Protein linked to tumor survival and spread
Credit: University of Houston
In the world of cancer biology, not all biomarkers are created equal. These molecules that alert doctors that an abnormal process may be underway can appear as an array of aberrant proteins, such as hormones, enzymes or signaling molecules, and vary from patient to patient. Because they are a mixed bag, no one drug exists to attack them. But now, a University of Houston College of Pharmacy associate professor has discovered a new biomarker in cancer stem cells that govern cancer survival and spread, and it’s raising hope that drug discovery to kill cancer stem cells could follow suit.
“We have found a new biomarker, the protein plectin, on cancer stem cells. We believe plectin may be a more common biomarker that could lead to broadly applicable drug development,” reports Gomika Udugamasooriya in Nature Scientific Reports. “Plectin is a structural protein, predominantly expressed intracellularly, but whose translocation onto the cell surface is linked to tumor invasion and metastasis.”
All cancerous tumors contain a small subset of drug-resisting, self-renewing, and highly metastatic cells called tumor-initiating cells, or cancer stem cells, responsible for 90% of cancer deaths.
Udugamasooriya’s process of discovering the biomarker and a drug-lead is different than conventional two-step discoveries, where researchers first find a biomarker and then develop a drug. He did both at once – developing 400,000 potential synthetic chemical compounds (peptoids) and used them to capture the specific biomarker performing his unique, but simple two-color cell screen. From almost half a million, only three peptoids targeted cancer stem cells and not the remaining cancer cells from the same patient. When those peptoids were used to pulldown their targets, one of them was identified as plectin, proving that it is a unique biomarker for cancer stem cells.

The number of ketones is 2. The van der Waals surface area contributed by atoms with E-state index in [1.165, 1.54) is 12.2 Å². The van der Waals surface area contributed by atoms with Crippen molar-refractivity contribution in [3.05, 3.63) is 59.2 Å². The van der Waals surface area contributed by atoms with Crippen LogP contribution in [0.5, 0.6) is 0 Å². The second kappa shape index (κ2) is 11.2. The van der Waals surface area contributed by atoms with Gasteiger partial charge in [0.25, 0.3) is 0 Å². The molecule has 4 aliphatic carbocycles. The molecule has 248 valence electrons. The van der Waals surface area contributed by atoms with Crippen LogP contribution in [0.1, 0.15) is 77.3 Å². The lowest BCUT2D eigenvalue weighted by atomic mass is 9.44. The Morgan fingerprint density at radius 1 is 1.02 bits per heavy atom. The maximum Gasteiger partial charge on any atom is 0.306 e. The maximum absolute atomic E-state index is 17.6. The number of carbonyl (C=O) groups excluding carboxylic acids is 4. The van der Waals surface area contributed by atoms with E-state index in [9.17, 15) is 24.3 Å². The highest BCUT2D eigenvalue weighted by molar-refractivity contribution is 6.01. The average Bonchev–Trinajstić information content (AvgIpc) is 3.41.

“Our studies show both genotypic and phenotypic correlations between plectin and lung cancer stem cells, as well as association of high plectin expression with poor patient survival in lung adenocarcinoma, potentially identifying plectin as a biomarker for lung cancer stem cells,” reports Udugamasooriya.
Because plectin assists in shaping cells, it is pivotal to the spread of cancer, helping cancer stem cells wend their way through the body.
“Scientists are desperately trying to find ways to handle these stubborn cancer stem cells to wipe out tumors. We predict this will be a more common drug target than current ones, because all tumors want to spread,” he said.
Udugamasooriya is joined in this research by John D. Minna of University of Texas Southwestern Medical Center. This research was funded by an NIH-Career Development Award Udugamasooriya received and funds from University of Houston. Udugamasooriya said the team is now successfully exploring the peptoid chemical compound that targets plectin as a potential drug-lead and drug delivery agent.
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